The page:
A new aftermarket crankshaft dampener and flywheel, stick or automatic, are torqued in place, and the engine is ready for a trip to the dyno room. The engine is on a stand that rolls right up to the dyno and is connected to the dynamometer's input shaft. While in the dyno room, technician Ed Jerrell installs an appropriately sized Holley four-barrel carb and a Pertronix distributor with 8mm silicone-jacketed plug wires. After making all the fuel, coolant, and electrical connections, Ed cranks the engine to check the rough timing and lights the beast off.

What do we call this thing, Goliath or David? Sitting there purring after breaking in with all the carb and timing adjustments made, it still looks like a small-block Ford, but it sounds like a V-10! Everybody lies about their engine's horsepower, but the Smeding customer not only gets the dyno sheet on his particular engine to back up a boast, but also gets the satisfaction that the engine is already partially broken in and should run right out of the box, er, make that pallet, since Smeding doesn't ship their stroker motors in a crate. Ever fired a new engine and only then discovered fluid leaks and other concerns? With this 392, there should be no drips, runs, or errors.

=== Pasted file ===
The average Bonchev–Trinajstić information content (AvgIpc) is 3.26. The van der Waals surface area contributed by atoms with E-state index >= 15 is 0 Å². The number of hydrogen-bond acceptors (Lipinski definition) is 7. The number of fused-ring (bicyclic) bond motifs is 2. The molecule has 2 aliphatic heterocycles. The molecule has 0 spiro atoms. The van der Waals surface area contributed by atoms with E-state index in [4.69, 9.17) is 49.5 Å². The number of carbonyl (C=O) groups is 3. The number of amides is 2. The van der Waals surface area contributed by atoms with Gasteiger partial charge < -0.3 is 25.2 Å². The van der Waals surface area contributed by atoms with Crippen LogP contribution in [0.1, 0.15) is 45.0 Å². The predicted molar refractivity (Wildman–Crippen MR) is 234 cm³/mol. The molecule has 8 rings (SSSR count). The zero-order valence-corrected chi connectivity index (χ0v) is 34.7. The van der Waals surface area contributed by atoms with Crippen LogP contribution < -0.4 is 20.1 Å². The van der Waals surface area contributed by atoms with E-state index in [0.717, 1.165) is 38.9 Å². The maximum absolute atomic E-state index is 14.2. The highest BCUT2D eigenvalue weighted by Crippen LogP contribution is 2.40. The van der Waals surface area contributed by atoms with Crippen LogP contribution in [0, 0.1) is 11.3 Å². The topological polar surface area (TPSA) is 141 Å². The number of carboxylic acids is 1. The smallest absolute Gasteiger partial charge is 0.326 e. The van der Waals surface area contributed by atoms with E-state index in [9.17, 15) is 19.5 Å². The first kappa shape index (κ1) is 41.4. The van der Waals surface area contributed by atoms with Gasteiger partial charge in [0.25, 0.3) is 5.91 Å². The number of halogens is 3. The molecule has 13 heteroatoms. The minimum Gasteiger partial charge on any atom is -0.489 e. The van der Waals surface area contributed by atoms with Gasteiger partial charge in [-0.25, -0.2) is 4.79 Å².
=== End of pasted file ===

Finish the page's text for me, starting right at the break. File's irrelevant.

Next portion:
Put a 392 emblem on the side of your F-1 and watch if some guy in a Duster doesn't come alongside and ask, "Has that thing got a Hemi in it?" If you don't mind the environmental effect of clouds of tire smoke, you could demonstrate to him just how good the Ford 392 does with wedge heads and a small package!